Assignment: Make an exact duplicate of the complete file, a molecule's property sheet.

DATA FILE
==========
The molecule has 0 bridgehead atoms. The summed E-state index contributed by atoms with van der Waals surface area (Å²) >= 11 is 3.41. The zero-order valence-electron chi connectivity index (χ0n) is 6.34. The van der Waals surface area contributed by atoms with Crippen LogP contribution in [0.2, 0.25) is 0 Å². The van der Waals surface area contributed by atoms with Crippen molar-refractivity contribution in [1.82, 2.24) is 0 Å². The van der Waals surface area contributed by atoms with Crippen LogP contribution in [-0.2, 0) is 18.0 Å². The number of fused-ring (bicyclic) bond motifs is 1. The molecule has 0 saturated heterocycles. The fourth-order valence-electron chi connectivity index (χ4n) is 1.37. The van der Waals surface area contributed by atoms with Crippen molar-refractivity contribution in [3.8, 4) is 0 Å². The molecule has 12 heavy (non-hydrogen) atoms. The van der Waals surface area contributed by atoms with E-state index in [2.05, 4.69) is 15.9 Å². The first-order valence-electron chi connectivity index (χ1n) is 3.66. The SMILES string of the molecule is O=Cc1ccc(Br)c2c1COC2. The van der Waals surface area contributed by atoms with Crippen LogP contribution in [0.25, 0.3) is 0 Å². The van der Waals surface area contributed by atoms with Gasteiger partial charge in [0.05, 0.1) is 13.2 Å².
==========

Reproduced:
The molecule has 0 bridgehead atoms. The summed E-state index contributed by atoms with van der Waals surface area (Å²) >= 11 is 3.41. The zero-order valence-electron chi connectivity index (χ0n) is 6.34. The van der Waals surface area contributed by atoms with Crippen LogP contribution in [0.2, 0.25) is 0 Å². The van der Waals surface area contributed by atoms with Crippen molar-refractivity contribution in [1.82, 2.24) is 0 Å². The van der Waals surface area contributed by atoms with Crippen LogP contribution in [-0.2, 0) is 18.0 Å². The number of fused-ring (bicyclic) bond motifs is 1. The molecule has 0 saturated heterocycles. The fourth-order valence-electron chi connectivity index (χ4n) is 1.37. The van der Waals surface area contributed by atoms with Crippen molar-refractivity contribution in [3.8, 4) is 0 Å². The molecule has 12 heavy (non-hydrogen) atoms. The van der Waals surface area contributed by atoms with E-state index in [2.05, 4.69) is 15.9 Å². The first-order valence-electron chi connectivity index (χ1n) is 3.66. The SMILES string of the molecule is O=Cc1ccc(Br)c2c1COC2. The van der Waals surface area contributed by atoms with Crippen LogP contribution in [0.25, 0.3) is 0 Å². The van der Waals surface area contributed by atoms with Gasteiger partial charge in [0.05, 0.1) is 13.2 Å².